Tuesday, March 26, 2013

Anti-SLAPP Appeal by BCS

2012-13 Facilities Litigation: anti-SLAPP Motion

Late last week, the District received notice that BCS has decided to appeal the anti-SLAPP ruling.  You'll recall that BCS filed the anti-SLAPP motion back in early December 2012.  (my blog post describing the motion, and all of the SLAPP-related posts).  There was a flurry of filings back and forth, and the courts ruled on this motion in January 2013, declaring that the District was not engaging in an effort to stifle debate, but that we were seeking guidance from the court on an issue of public importance.  At the time of that ruling, BCS elected not to present oral arguments, instead letting the ruling stand.

On Thursday, March 21st, the District received a formal notification of appeal from BCS.  This is all very curious because the legislature specifically prohibits appealing a ruling such as the one we have received.  In an email to BCS counsel, LASD counsel has pointed out that this appeal is unlawful, and has asked BCS to withdraw their appeal.  If BCS does not do so, the District will once again ask the court to impose sanctions against BCS.

There are those who oppose the District's cross-complaint, and I've heard a number of their concerns.  However, the courts have ruled three times now that LASD should be permitted to move forward with the action.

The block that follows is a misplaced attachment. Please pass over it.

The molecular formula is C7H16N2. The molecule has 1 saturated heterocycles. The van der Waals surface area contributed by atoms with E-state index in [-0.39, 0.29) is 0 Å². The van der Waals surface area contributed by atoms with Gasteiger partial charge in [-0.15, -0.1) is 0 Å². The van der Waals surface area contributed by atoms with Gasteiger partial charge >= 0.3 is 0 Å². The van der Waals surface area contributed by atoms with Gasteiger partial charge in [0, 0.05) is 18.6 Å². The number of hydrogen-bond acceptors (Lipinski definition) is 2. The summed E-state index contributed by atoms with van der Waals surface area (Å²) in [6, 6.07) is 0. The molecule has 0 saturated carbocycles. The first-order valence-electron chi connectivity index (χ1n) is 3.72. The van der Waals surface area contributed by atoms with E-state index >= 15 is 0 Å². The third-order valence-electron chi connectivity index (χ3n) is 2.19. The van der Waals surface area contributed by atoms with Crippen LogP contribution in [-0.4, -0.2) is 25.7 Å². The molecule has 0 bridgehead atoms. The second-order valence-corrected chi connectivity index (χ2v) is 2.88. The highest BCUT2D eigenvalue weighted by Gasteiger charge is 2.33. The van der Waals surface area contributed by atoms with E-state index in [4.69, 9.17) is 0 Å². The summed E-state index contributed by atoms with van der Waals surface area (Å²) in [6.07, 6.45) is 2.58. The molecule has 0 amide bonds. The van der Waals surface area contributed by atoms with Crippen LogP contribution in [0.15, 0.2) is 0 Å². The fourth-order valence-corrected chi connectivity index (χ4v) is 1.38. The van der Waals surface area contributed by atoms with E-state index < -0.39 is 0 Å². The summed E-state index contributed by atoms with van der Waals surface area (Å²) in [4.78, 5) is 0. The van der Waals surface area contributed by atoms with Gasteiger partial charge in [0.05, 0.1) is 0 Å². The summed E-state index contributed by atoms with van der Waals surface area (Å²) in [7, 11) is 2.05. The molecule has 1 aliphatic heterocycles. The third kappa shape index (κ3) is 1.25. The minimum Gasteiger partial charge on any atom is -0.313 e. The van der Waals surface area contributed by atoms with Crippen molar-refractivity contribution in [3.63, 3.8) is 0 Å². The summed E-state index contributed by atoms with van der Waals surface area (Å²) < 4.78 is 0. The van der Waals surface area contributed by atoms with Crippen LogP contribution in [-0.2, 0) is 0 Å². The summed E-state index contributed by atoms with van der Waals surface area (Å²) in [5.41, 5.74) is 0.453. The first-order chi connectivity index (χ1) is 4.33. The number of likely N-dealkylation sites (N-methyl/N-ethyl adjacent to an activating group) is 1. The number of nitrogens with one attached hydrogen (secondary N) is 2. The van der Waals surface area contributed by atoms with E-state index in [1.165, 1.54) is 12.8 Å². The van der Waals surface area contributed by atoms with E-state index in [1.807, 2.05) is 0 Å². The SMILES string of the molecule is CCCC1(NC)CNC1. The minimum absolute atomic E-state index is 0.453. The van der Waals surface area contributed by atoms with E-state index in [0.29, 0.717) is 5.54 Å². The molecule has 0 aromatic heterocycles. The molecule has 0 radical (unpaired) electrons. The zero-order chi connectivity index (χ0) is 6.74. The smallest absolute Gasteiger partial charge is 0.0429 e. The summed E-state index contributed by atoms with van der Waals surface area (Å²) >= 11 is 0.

I'd like to point out that LASD is not required to give this sort of notice to BCS.  We've done it out of a sincere effort to see if BCS is interested in dialing down the rhetoric.  In the bigger debate, there are significant legal issues that we see differently:
  • the depth and breath of the discretion afforded to elected officials as they balance the needs of multiple constituencies
  • the rights of the public to understand financing behind lawsuits which claim a public benefit
  • the responsibility of a public entity to take action based the concerns of citizens who come forward with complaints
Any one of these is an interesting constitutional issue, and will certainly be discussed widely in legal community.  We have enough on our plates without having to deal with this sort of impermissible use of the courts.  The legislature has said this specific type of appeal is not permitted.  It would be good for both sides to simply move forward with the trial.  If BCS is so anxious for everyone to "know the truth", as their attorney pointed out this week, then let's move forward.  Let's not waste money on the appeal of a motion that shouldn't be and can't be appealed.  LASD has taken the high road by informing BCS up front of their error.  Hopefully their legal team will acknowledge this and gracefully step away.  It would be a simple step that places the needs of students ahead of the litigation.  It would be good for all sides.

The lawyers in the crowd will want to read the email, linked here
Email to BCS Counsel

Monday, March 25, 2013

BCS update to enrollment projections